If you’re eating a fully balanced diet, odds are that you don’t need a multivitamin. But, here’s the thing; most people don’t eat a balanced diet and might not get all the vitamins and minerals they need for optimal health. That’s where taking a daily multivitamin can come in handy. Game? Here’s what to look for in the best multivitamin for men, and review of the top products available in the market.
Recommended Multivitamins To Buy For Women In The UK
- Contains all necessary basic vitamins
- Features a double daily recommended dose of vitamin D
- Contains magnesium to keep your blood pressure even
- Contains lycopene, an important antioxidant
- No iron content; safer for men
- Relatively affordable price
- Pills are on the large side
- Can cause dry mouths as a mild side effect in the beginning
- Completely plant-based making it vegan
- No allergens such as yeast, gluten, and sugars
- Powerhouse ingredients such as spirulina and kale
- Components include organic origins
- Contains lycopene, vitamin K, vitamin E, and vitamin B
- Addresses digestive health
- Pills are huge, making them difficult for some people to swallow
- The herbal taste can be off-putting
- Some might claim it’s got too many vitamins
- Has a higher than average price tag
- Approved ingredients for safe usage
- Suitable for vegetarians
- Addresses energy stimulation through vitamins C and B
- Contains iodine for brain health; great for low or no salt diets
- Contains zinc and selenium
- Ideal for skin, hair, and nail health
- Extremely affordable
- Money back guarantee
- We're still looking for one
- Offers 1,500 IU of vitamin D (in three pills)
- Contains 500 micrograms of lycopene
- Contains free form amino acids
- Contains antioxidants
- Some ingredients don’t have an explanation
- Serving size delivers too many vitamins
- Contains shellfish that can cause allergies
- Contains 1,000 IU of vitamin D
- Contains 100 percent DV of vitamin B12
- GMO and gluten-free
- Contains 600 micrograms of lycopene
- Relatively affordable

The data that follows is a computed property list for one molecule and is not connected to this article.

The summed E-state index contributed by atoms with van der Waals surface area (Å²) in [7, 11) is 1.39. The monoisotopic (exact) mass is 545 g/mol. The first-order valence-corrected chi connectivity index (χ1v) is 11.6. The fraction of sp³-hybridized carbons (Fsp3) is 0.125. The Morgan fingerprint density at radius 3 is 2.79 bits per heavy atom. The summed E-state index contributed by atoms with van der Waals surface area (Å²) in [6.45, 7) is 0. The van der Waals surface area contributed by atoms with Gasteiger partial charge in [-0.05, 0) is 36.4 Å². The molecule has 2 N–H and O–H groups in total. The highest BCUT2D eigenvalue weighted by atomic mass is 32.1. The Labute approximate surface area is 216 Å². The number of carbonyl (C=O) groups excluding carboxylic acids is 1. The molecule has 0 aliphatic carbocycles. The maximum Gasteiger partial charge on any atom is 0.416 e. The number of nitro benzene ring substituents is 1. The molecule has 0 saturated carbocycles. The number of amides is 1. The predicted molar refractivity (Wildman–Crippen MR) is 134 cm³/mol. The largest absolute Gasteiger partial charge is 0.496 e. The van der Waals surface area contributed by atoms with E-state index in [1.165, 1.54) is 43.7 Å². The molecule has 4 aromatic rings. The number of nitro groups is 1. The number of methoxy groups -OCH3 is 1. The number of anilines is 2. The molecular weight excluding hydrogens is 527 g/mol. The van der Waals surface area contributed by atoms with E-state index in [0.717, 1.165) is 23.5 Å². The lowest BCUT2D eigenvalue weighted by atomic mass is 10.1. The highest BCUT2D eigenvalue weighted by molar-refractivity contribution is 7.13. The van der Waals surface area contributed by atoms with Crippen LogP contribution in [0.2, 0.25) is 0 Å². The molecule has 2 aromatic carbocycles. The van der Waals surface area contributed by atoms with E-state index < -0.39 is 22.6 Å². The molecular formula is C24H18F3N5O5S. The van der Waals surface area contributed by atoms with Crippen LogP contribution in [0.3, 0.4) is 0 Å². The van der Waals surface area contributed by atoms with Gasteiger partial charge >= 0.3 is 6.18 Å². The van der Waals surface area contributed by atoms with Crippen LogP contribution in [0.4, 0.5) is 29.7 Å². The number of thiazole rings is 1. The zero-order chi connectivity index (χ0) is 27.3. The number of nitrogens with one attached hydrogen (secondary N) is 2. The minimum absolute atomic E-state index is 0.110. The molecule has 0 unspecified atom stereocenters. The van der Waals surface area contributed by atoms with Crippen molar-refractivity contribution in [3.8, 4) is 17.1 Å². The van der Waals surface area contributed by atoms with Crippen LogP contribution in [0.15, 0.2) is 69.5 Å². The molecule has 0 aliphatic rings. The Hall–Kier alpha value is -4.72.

- Not ideal for age 50+ due to iron
- Contains tin, nickel, and silicon
- Pills are pretty big, about the size of a quarter
- Includes Omega 3, 6 and 9 capsules
- Helps with menstruation by meeting daily recommended iron intake (14mg), 27% of the daily recommended magnesium intake (100mg)
- Rich in minerals (zinc, copper, iron, magnesium, chromium, manganese and selenium)
- No preservatives or artificial colours
- Two capsules instead of one
- Doesn’t have enough Vitamin C or magnesium to meet daily requirements
- Contain 13 key vitamins
- Doesn’t contain unnecessary large amounts of vitamins
- Use this formula to get your daily recommended intake of Vitamin A, E, C, B1, B2, B6, B12, D, biotin and pantothenic acid
- Contains minerals (calcium, magnesium, copper, zinc, chromium and more)
- Lacks Vitamin K, calcium, iron, copper and magnesium to meet daily recommended intake
- Contains glucose syrup, bulking agents and colourants
- Get your daily recommended intake of Vitamin B21, B6, folic acid, zinc and iron
- Doesn’t contain any unnecessary ingredients
- Uses organic ingredients for iron, folic acid and Vitamin B12
- Possibility to order in bulk
- Several vitamins and minerals are missing from this formula
- Won’t help with symptoms of vitamin deficiency other than anaemia
- Meets or exceeds daily recommended intake for Vitamin A, D, E, C, B1, B2, B6 and B12
- Contains some minerals, including iodine, iron, manganese and selenium
- Improve your endurance with ginseng
- Tailored to the needs of athletes
- Contains high levels of Vitamin B12 and B1
- Doesn’t meet daily requirements for Vitamin K
- Supports red blood cell formation and heart health with folic acid, Vitamin B6 and B12
- Addresses fatigue by meeting 71% of the recommended intake for Vitamin B6
- Boost your immune system with Vitamin B6, B12, D, zinc and selenium
- Contains green tea
- No preservatives or colourants
- Doesn’t contain any Vitamin A and K. Levels of Vitamin C are too low to meet daily requirements
- Doesn’t contain enough magnesium and manganese to meet daily requirements
- Contains bulking agents and glucose syrup
What’s in a Multivitamin?